Park Central hotel on Ocean Drive is an iconic sight
in Miami Beach. Designed by Henry Hohauser in 1937,
the hotel was among the first ones renovated in
South Beach in the late 1980s. It is currently
closed for a $40 million renovation.
BEACH ó With the energy of the sun and colors to rival a
rainbow, Miami Beach architecture is happiness wrapped in
I know. These are not the analytic words of a serious
I donít know a doo-dad from a hole in the wall.
just that you donít have to be an architect to
appreciate the cityís Art Deco and Miami Modern
sensibility. Real, curvy and a little zany, most buildings
are in condition that would make their original architects
I moved to Miami Beach I thought it was just a party town,
and it took me a little while to connect to the history
and culture," says Amanda McMaster, marketing manager
for the Miami Design Preservation League.
it almost seems like it is its own country."
Miami Beach glows with vitality. Artists, designers,
celebrities, several variations of rich people, hotel
developers, spring breakers and South American visitors
all play here.
some renovations remain, the city has come a long way from
the dumpy shape it was in 30 years ago. Billions have been
poured into this beachside city since the 1970s, says
Daniel Ciraldo, the preservation leagueís historic
preservation officer. That was when a handful of Miami
Beach citizens ran to the rescue of teetering old
buildings built between 1915 and the 1950s. They
successfully argued that the one single thing that made
the city special was the architecture.
were right. Miami Beachís Art Deco District is not only
on the National Register of Historic Places (www.nps.gov/nr/travel/geo-flor/39.htm),
it arguably has evolved into one of the most delightful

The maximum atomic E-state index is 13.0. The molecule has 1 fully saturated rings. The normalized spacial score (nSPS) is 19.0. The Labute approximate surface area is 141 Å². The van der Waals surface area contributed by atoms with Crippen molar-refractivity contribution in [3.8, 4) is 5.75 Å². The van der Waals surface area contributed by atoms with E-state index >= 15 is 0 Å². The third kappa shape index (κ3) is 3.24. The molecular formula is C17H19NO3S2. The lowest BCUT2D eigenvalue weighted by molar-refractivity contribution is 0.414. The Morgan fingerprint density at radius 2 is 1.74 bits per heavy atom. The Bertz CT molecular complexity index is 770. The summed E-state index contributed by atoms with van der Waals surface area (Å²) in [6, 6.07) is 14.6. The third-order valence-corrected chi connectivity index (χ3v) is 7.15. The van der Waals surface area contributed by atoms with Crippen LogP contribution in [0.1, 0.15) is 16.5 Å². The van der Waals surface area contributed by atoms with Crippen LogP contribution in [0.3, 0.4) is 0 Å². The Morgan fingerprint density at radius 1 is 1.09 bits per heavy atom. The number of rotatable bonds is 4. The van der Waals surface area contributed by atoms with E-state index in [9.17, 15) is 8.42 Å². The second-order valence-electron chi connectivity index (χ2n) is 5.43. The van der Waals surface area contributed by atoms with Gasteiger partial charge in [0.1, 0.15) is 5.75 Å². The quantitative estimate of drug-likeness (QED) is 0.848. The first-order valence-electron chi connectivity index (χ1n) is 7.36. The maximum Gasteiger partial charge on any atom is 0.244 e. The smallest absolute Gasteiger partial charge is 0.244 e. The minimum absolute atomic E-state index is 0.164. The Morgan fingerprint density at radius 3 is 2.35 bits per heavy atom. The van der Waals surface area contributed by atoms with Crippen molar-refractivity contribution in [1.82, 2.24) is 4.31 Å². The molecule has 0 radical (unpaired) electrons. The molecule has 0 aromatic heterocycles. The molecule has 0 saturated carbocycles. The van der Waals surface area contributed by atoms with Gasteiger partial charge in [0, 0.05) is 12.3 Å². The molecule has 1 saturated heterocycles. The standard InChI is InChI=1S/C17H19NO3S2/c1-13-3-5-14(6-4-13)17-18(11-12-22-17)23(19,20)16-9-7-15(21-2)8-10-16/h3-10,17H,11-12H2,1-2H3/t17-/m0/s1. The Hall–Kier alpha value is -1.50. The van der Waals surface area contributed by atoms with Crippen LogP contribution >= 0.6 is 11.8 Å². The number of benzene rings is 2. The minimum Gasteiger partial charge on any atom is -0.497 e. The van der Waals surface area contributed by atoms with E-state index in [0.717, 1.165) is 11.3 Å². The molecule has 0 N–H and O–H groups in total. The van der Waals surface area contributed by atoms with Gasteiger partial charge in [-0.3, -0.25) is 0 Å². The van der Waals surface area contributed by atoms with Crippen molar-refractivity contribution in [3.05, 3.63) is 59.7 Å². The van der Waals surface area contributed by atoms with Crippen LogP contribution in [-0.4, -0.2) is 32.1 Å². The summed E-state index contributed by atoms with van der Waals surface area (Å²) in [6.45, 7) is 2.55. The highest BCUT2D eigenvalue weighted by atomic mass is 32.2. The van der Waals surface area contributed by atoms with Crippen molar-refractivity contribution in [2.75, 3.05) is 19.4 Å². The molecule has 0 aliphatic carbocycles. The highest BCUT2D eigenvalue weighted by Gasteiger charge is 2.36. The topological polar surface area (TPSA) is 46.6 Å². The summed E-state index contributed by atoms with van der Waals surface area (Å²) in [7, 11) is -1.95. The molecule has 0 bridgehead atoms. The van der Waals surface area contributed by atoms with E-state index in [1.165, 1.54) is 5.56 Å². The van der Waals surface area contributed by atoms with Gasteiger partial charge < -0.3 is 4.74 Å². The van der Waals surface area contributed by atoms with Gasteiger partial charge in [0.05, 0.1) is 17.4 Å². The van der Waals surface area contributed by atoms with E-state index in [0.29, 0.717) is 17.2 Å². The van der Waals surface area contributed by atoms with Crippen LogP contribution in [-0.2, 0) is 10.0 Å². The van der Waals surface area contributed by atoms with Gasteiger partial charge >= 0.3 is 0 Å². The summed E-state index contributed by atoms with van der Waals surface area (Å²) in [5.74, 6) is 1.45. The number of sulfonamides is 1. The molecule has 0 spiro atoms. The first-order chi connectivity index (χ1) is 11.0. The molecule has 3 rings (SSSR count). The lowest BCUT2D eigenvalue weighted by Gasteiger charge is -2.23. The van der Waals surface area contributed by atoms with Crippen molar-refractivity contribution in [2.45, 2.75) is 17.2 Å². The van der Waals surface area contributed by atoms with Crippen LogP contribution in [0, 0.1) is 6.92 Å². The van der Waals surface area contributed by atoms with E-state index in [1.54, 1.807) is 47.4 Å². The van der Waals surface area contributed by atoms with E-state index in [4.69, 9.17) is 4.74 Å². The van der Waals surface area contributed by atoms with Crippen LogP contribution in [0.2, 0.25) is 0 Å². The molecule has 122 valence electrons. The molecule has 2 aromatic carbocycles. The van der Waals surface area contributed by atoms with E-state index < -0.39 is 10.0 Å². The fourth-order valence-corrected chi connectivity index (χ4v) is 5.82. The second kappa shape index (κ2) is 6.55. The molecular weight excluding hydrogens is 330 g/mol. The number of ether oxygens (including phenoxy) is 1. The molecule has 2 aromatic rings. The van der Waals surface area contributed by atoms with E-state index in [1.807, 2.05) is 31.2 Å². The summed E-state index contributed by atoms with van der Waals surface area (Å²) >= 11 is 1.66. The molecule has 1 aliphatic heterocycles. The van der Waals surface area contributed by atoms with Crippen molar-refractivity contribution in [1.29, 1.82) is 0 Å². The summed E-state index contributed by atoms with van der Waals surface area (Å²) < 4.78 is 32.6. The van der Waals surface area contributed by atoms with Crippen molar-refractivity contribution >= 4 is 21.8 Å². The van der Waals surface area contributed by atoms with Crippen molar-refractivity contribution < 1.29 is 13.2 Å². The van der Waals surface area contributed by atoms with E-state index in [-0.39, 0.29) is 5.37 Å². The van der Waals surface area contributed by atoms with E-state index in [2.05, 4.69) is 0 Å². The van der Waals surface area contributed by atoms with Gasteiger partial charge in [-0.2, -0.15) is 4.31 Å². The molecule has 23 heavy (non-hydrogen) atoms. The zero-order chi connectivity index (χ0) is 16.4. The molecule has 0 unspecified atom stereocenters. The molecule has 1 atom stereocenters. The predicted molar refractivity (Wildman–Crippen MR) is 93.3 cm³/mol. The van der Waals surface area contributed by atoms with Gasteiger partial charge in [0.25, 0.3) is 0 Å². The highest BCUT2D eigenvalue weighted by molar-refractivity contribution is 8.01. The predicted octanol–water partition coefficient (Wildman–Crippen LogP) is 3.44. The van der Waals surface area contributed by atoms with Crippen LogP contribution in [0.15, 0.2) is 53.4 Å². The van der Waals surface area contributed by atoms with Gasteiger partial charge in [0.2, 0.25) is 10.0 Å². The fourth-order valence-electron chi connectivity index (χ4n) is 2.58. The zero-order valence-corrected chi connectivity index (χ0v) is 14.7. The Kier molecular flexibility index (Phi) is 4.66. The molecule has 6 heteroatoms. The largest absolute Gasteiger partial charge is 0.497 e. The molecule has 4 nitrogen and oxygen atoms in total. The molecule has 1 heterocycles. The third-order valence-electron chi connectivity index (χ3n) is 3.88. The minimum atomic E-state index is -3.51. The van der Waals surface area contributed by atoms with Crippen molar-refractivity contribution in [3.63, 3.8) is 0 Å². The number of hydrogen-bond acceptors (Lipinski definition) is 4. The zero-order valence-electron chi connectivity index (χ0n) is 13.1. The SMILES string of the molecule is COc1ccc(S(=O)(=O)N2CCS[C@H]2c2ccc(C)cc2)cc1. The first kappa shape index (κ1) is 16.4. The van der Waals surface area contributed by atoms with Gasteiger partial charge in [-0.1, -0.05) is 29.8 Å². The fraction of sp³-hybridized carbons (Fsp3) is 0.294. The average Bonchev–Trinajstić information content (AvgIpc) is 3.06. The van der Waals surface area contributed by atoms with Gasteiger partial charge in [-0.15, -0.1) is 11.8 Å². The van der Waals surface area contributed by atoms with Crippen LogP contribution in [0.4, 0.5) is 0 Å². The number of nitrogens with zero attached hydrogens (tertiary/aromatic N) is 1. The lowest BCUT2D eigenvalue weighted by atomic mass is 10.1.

tourist spots in the world.
arrivals may not exactly grasp what makes Miami Beach so
appealing, other than picking up a sort of happy,
comfortable feeling when they arrive. But one key is that
everything is human scale here.
the clever architectural details of the bright Art Deco
hotels and businesses built between the 1920s and Ď30s
are ship-like railings, port holes, eyebrow window
overhangs, odd-stepped ziggurat roofs and terrazzo floors.
north in the Miami Modern area, where the buildings date
from the 1940s to 1960, hotels and other buildings sport
wild details such as huge expanses of plate glass, mosaic
tile, fin walls, woggles and cheese holes.
you need more education.
between your trendy alfresco dinners, bar hopping and
beach sunning, here are a few suggestions of how to spend
your Miami Beach moments:
the beach: The whimsical, vivid lifeguard stations dotting
the wide beach for miles have recently been updated to
harken back to Miami style. And if you want to see a real
tropical Art Deco gem, try the Beach Patrol Headquarters.
It dates from 1936 (1001 Ocean Drive).
into the Miami Historic Preservation League Visitors
Center and its 2-year-old museum, 1001 Ocean Drive, open
10 a.m.-5 p.m. Tuesday-Sunday (www.mdpl.org). There you
can see the history of Miami Beachís boom-bust-boom
your picture taken in front of some of the sweetest
cinematic hotels, the Breakwater (1936) and the Park
an organized or self-guided architecture tour. There are
independent walking tours (such as www.artdecowalks.com or
www.artdecotours.com ) or seek out a tour through the
Miami Design Preservation League (www.mdpl.org). League
tours include self-guided audio tours, a guided 90-minute
Art Deco tour, a MiMo (Miami Modern) tour, Miami Beach